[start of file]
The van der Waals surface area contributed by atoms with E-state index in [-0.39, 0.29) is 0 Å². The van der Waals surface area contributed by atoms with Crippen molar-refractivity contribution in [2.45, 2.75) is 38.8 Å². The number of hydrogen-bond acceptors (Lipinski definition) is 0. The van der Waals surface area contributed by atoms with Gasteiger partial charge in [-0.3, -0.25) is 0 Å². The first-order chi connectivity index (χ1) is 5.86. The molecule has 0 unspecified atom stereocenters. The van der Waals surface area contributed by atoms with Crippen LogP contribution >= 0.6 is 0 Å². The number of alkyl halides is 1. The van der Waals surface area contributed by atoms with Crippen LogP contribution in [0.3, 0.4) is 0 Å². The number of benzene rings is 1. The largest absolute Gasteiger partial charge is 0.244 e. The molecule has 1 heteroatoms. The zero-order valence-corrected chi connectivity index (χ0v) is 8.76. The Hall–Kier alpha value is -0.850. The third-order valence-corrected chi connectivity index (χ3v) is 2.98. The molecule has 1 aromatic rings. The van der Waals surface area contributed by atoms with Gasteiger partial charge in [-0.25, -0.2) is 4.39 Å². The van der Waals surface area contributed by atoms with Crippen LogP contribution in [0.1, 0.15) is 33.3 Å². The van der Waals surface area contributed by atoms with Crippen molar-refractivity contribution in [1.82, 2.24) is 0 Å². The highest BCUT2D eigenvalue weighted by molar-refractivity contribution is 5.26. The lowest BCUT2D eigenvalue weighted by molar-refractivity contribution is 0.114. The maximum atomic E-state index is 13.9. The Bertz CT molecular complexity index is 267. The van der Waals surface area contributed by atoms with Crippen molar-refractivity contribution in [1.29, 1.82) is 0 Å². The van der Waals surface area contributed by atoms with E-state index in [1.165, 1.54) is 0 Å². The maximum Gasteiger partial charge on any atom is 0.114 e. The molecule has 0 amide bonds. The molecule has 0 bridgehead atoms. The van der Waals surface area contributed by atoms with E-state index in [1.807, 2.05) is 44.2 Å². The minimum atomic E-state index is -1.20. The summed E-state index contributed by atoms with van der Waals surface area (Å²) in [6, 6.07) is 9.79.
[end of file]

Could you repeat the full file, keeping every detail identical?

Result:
The van der Waals surface area contributed by atoms with E-state index in [-0.39, 0.29) is 0 Å². The van der Waals surface area contributed by atoms with Crippen molar-refractivity contribution in [2.45, 2.75) is 38.8 Å². The number of hydrogen-bond acceptors (Lipinski definition) is 0. The van der Waals surface area contributed by atoms with Gasteiger partial charge in [-0.3, -0.25) is 0 Å². The first-order chi connectivity index (χ1) is 5.86. The molecule has 0 unspecified atom stereocenters. The van der Waals surface area contributed by atoms with Crippen LogP contribution >= 0.6 is 0 Å². The number of alkyl halides is 1. The van der Waals surface area contributed by atoms with Crippen LogP contribution in [0.3, 0.4) is 0 Å². The number of benzene rings is 1. The largest absolute Gasteiger partial charge is 0.244 e. The molecule has 1 heteroatoms. The zero-order valence-corrected chi connectivity index (χ0v) is 8.76. The Hall–Kier alpha value is -0.850. The third-order valence-corrected chi connectivity index (χ3v) is 2.98. The molecule has 1 aromatic rings. The van der Waals surface area contributed by atoms with Gasteiger partial charge in [-0.25, -0.2) is 4.39 Å². The van der Waals surface area contributed by atoms with Crippen LogP contribution in [0.1, 0.15) is 33.3 Å². The van der Waals surface area contributed by atoms with Crippen molar-refractivity contribution in [1.82, 2.24) is 0 Å². The highest BCUT2D eigenvalue weighted by molar-refractivity contribution is 5.26. The lowest BCUT2D eigenvalue weighted by molar-refractivity contribution is 0.114. The maximum atomic E-state index is 13.9. The Bertz CT molecular complexity index is 267. The van der Waals surface area contributed by atoms with Crippen molar-refractivity contribution in [1.29, 1.82) is 0 Å². The van der Waals surface area contributed by atoms with E-state index in [1.165, 1.54) is 0 Å². The maximum Gasteiger partial charge on any atom is 0.114 e. The molecule has 0 amide bonds. The molecule has 0 bridgehead atoms. The van der Waals surface area contributed by atoms with E-state index in [1.807, 2.05) is 44.2 Å². The minimum atomic E-state index is -1.20. The summed E-state index contributed by atoms with van der Waals surface area (Å²) in [6, 6.07) is 9.79.